"When Hiram heard Solomon's message, he was greatly pleased and said, 'Praise be to the Lord today, for He has given David a wise son to rule over His great nation.'" (1 Kings 5:7) Not much is known about King Hiram of Tyre. There is an inscription to a King Ahiram, thought to be the same person, on a royal sarcophagus in Tyre. We don't know whether he ever worshiped the God of Israel. But it seems as if he believed the God of Israel was real and that He had blessed David and now intended to bless Solomon. Hiram and David must have had enough in common to become good friends and I don't doubt David spoke to him often of the Lord. David made a number of mistakes in life but he loved the Lord and I think he couldn't help talking about Him.
"So Hiram sent word to Solomon: 'I have received the message you sent me and will do all you want in providing the cedar and juniper logs. My men will haul them down from Lebanon to the Mediterranean Sea, and I will float them as rafts by sea to the place you specify. There I will separate them and you can take them away. And you are to grant my wish by providing food for my royal household.'" (1 Kings 5:8-9) Hiram isn't asking unreasonable wages for the materials and work, but Solomon's provisions are practical and welcome in Tyre. I found one commentary that criticized the amount of food Solomon sends to Tyre but most of the materials I studied did not think the payment was out of line with what was reasonable.
"In this way Hiram kept Solomon supplied with all the cedar and juniper logs he wanted, and Solomon gave Hiram twenty thousand cors of wheat as food for his household, in addition to twenty thousand baths of pressed olive oil. Solomon continued to do this for Hiram year after year. The Lord gave Solomon wisdom, just as He had promised him. There were peaceful relations between Hiram and Solomon, and the two of them made a treaty." (1 Kings 5:10-12) It was advantageous for these powerful nations to be at peace with each other, but it was not especially spiritually advantageous. Solomon will bring women into his harem from that nation and his heart will turn aside from the living God in his later years as he falls into the worship of the gods of Tyre and Sidon. We can certainly be friends with unbelievers but we must take care not to join in with any sinful practice. I think David was able to be friends with Hiram without being led astray but Solomon is not as spiritual as his father. This is why the Bible warns us about not being unequally yoked with unbelievers. We are warned not to enter a marriage relationship or any type of close partnership, such as in business, with an unbeliever. (2 Corinthians 6:14) When we are unequally yoked, one of us is bound to change and become more like the other, or else the marriage or partnership will fail. The Lord doesn't want to put the believer in a position of feeling like they need to compromise their faith to keep the peace.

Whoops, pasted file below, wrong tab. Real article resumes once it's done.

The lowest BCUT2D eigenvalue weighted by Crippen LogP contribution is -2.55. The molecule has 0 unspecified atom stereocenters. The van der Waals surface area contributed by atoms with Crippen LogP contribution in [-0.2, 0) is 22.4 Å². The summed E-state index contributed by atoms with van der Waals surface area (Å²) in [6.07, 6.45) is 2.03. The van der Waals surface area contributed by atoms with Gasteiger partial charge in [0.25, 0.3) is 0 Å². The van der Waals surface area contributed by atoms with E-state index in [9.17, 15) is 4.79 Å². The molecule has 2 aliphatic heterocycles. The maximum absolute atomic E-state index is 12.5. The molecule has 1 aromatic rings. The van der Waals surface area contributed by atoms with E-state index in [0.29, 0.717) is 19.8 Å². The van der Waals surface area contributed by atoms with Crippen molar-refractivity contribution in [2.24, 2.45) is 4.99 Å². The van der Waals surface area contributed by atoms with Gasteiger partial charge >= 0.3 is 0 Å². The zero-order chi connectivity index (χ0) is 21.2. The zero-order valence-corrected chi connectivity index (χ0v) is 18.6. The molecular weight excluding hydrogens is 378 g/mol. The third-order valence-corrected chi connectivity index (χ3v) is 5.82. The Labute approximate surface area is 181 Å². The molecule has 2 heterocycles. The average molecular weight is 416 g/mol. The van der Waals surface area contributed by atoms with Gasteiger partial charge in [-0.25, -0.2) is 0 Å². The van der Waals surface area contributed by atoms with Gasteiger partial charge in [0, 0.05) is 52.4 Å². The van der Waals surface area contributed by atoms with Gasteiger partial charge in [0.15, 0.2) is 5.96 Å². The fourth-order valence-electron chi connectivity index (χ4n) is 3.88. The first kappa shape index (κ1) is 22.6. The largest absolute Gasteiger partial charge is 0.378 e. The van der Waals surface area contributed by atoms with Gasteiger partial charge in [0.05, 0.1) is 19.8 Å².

"King Solomon conscripted laborers from all Israel---thirty thousand men. He sent them off to Lebanon in shifts of ten thousand a month, so that they spent one month in Lebanon and two months at home. Adoniram was in charge of forced labor. Solomon had seventy thousand carriers and eighty thousand stonecutters in the hills, as well as thirty-three hundred foremen who supervised the project and directed the workers. At the king's command they removed from the quarry large blocks of high-grade stone to provide a foundation of dressed stone for the temple. The craftsmen of Solomon and Hiram and workers from Byblos cut and prepared the timber and stone for the building of the temple." (1 Kings 5:13-18) Solomon drafted these men into his service, much as men would be drafted into the army. Rather than offering jobs to the men of Israel, it would seem they had no choice but to work on this project if they were able-bodied. It would appear though that Solomon only made them work one out of every three months of the year and he would be responsible for their food and shelter during that time and possibly regular wages too. The other months of the year they worked their own fields or worked at their own occupations, if they had fields and occupations. It probably did create hardship for some citizens but there were most likely some citizens who were grateful for the work.
This huge project is about to take over Solomon's life for quite some time. It's a project that never could have been completed except in peacetime. If not for the peace and prosperity given to Israel by God, she could never have had this magnificent temple. But I agree with those who feel she would have been better off keeping the simple tent. We don't want to get so caught up in works that we lose sight of our relationship with God.